Several mental health disorders such as Attention-Deficit Hyperactivity Disorder (ADHD), bipolar-disorder, and impulse-control disorders include impulsivity and lack of inhibition that are commonly associated with risky behavior. Individuals with impulse control disorders, substance use disorders, and certain personality disorders are commonly linked to impulsivity. Acting before thinking about potential consequences of behavior is something that we can all do at times, especially for young people whose brains are still developing.
You have probably heard of ADHD and may even know somebody with an ADHD diagnosis, but it can be unclear what that actually means. ADHD stands for attention-deficit/hyperactivity disorder and describes a neurodevelopmental condition characterized by difficulties with concentration, impulsivity, and hyperactivity or restlessness. It goes beyond occasional daydreaming or energy bursts; people with ADHD will experience more consistent struggles that show up in multiple aspects of their life.
To put it simply, boundaries are a way to understand how we relate to ourselves and other people. Individuals can have boundaries that range from rigid, to healthy, to porous, and oftentimes someone’s boundaries can be different depending on the context. For example, someone with healthy boundaries around their time may have rigid emotional boundaries. MyTherapistAid.com offers a comprehensive overview of the characteristics of each boundary type.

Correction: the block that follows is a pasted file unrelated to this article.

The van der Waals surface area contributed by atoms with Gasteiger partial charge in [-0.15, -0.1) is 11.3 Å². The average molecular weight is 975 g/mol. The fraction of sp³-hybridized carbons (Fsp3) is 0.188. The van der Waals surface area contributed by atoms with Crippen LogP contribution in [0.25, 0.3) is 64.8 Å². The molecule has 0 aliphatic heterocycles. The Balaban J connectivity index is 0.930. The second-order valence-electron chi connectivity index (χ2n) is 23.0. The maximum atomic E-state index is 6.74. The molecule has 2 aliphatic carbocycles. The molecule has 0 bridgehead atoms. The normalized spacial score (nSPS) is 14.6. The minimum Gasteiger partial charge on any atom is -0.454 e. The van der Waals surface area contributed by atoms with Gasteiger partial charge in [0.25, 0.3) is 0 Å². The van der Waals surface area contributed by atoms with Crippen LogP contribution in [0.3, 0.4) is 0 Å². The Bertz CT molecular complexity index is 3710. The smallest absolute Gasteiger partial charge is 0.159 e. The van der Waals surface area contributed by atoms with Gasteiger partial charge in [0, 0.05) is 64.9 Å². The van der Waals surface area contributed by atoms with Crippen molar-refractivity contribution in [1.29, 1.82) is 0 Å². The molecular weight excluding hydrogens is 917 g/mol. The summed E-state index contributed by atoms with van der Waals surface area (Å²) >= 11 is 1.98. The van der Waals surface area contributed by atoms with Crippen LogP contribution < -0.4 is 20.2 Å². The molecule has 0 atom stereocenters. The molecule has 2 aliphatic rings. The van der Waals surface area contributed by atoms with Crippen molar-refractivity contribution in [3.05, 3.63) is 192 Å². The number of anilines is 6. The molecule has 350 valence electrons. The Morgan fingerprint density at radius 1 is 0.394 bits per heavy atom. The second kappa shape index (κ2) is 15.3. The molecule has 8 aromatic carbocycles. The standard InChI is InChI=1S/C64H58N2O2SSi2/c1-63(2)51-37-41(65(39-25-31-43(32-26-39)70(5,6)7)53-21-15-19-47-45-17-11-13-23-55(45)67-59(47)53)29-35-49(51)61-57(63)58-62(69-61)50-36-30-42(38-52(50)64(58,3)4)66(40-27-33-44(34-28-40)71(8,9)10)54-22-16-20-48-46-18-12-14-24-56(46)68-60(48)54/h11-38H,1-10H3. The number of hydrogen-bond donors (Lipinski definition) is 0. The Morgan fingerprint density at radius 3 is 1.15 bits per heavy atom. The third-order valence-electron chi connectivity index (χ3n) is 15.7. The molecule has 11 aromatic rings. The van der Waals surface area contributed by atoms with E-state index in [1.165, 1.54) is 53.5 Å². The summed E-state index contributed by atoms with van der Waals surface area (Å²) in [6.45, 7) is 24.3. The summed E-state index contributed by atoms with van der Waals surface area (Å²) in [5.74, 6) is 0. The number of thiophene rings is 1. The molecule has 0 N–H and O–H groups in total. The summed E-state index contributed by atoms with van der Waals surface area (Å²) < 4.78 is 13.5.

This activity uses getting quiet and posing a question to oneself, “How can I be more balanced?” as well as using the imagery of balancing on a tree branch to create an embodied experience of balance.
Accepting our own vulnerability is made easier when give ourselves compassion. Use this self-compassion break with clients in session or encourage them to use it on their own when working with difficult or vulnerable emotions.
This is a guided walking meditation.
Help clients experience the steadiness and continuity of their mind that is underneath mental events like emotions.
This is a powerful story about a child feeling supported by the rabbit, who just listened to them. Use this tool to explore what children need when they are experiencing difficult emotions.
This book is a powerful way to help children visualize connections with their loved ones regardless of location or circumstances.